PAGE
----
Dayton Daily News
Let’s all just try to show a little respect, OK?
All I want from people is for them to treat me with respect as they would anyone else, and if that requires a reasonable accommodation in order to get things done, be OK with it.
I’m sure by now that many of you have heard or read about the incident that happened with Brandon Washburn, a man who’s deaf, and what he experienced at a local Taco Bell restaurant a few weeks ago.
Brandon, who is 25, drove up to the drive-thru window to show a Taco Bell employee his order. His order was written on his cell phone, but then the employee denied service at the window. At this point, Brandon’s girlfriend begins to record the incident, and you can clearly see the employee being disrespectful, showing very poor customer service, and you can hear the employee saying, “It’s against company policy, I can’t do it.” Then, the employee slammed the window shut in Brandon’s face.
Bet you’re thinking: “This is a shame — no one should be treated this way.” You’re right. But as much as I hate to admit it, this isn’t uncommon.
Do you know how many incidents I’ve encountered with someone serving up bad customer service? It’s been so many, I’ve lost count.
When I go to a fast-food restaurant and order, I typically order by number to make it easier to understand, because of my speech impairment. After I order, an employee will always ask, “What did you say?” Then they laugh or mock me with other employees.
I was taught by my big brothers not to let anyone push me around — so I’m able to stand strong and ask for a manager. I will always get the respect a person should deserve, with or without a disability. What part of “number two” don’t they understand?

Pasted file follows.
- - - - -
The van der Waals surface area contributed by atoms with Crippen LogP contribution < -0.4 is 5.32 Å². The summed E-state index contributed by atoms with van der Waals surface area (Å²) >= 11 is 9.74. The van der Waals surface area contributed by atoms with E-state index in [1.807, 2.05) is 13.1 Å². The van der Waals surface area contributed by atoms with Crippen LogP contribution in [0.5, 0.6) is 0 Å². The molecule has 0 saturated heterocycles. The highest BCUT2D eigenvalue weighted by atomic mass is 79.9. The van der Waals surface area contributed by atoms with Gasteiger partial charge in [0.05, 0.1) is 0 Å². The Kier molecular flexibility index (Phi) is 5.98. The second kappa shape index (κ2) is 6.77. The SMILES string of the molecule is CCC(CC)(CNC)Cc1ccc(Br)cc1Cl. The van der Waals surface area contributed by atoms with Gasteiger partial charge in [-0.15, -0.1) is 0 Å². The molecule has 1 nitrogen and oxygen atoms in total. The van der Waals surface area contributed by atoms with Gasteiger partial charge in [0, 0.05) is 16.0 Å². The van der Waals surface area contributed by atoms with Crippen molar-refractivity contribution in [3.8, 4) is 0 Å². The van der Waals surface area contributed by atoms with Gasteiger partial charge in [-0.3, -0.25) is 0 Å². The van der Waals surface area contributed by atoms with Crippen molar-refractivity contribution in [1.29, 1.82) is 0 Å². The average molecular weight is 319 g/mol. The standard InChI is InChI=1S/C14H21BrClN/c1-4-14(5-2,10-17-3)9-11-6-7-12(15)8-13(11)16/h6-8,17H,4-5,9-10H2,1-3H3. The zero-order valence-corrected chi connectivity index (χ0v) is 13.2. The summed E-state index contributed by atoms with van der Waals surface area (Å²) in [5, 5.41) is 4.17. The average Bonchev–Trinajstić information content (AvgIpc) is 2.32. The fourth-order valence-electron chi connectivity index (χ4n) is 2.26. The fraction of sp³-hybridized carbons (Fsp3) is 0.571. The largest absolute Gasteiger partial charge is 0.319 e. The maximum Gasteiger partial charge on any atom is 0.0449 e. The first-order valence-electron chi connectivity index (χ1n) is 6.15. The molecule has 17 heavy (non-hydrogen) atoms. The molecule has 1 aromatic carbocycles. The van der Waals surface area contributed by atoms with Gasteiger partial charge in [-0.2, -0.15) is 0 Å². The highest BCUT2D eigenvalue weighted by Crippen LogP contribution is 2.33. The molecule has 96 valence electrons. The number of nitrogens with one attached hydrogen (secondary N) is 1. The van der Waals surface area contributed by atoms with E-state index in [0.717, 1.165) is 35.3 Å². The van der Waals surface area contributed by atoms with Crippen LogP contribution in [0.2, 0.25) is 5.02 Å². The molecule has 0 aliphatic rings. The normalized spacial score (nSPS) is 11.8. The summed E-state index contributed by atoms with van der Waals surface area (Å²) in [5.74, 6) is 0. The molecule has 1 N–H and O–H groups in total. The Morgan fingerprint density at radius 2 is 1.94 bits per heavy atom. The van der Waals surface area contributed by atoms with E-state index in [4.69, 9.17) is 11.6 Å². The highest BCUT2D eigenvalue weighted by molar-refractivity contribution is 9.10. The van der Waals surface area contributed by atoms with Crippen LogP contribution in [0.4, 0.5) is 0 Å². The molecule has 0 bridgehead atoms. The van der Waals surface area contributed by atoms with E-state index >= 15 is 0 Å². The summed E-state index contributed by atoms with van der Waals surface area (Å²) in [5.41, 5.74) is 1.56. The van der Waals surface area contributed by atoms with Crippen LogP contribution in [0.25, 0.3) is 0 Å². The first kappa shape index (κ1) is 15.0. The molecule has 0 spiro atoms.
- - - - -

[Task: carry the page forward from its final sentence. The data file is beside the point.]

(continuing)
When paying for something with your hardearned money, respect should definitely be a part of customer service. If not, that’s a reason to make noise and let the world know what’s going on.
The Taco Bell employee eventually called the police on Brandon. Once the officer got there, it was explained to the employee how he was violating the Americans with Disabilities Act. Since then, Taco Bell’s corporate office got wind of the story and fired the disrespectful employee. I heard there’s a now a sign on that Taco Bell’s window saying something to fact that they service all people with disabilities.
At some point in everyone’s life you’ll encounter someone with a disability. All we want is respect as human beings.
Respect is so easy to give and doesn’t cost a thing — yet some just cannot seem to master this act of kindness. I’m not looking for anyone to go out their way for me. Matter of fact, I don’t like when people over-act trying to assist me. I don’t like that added attention. All I want is for them to treat me with respect as they would anyone else, and if that requires a reasonable accommodation in order to get things done, be OK with it.
I’m happy Brandon’s story went viral. Do I think it will help? It will probably help for a hot minute; but until people are properly trained and educated on how to serve people with disabilities, they will never really understand. Education is the key. I may never be able to change people’s perception of a person with disabilities — but I and others will be able to have a say in the way we are treated.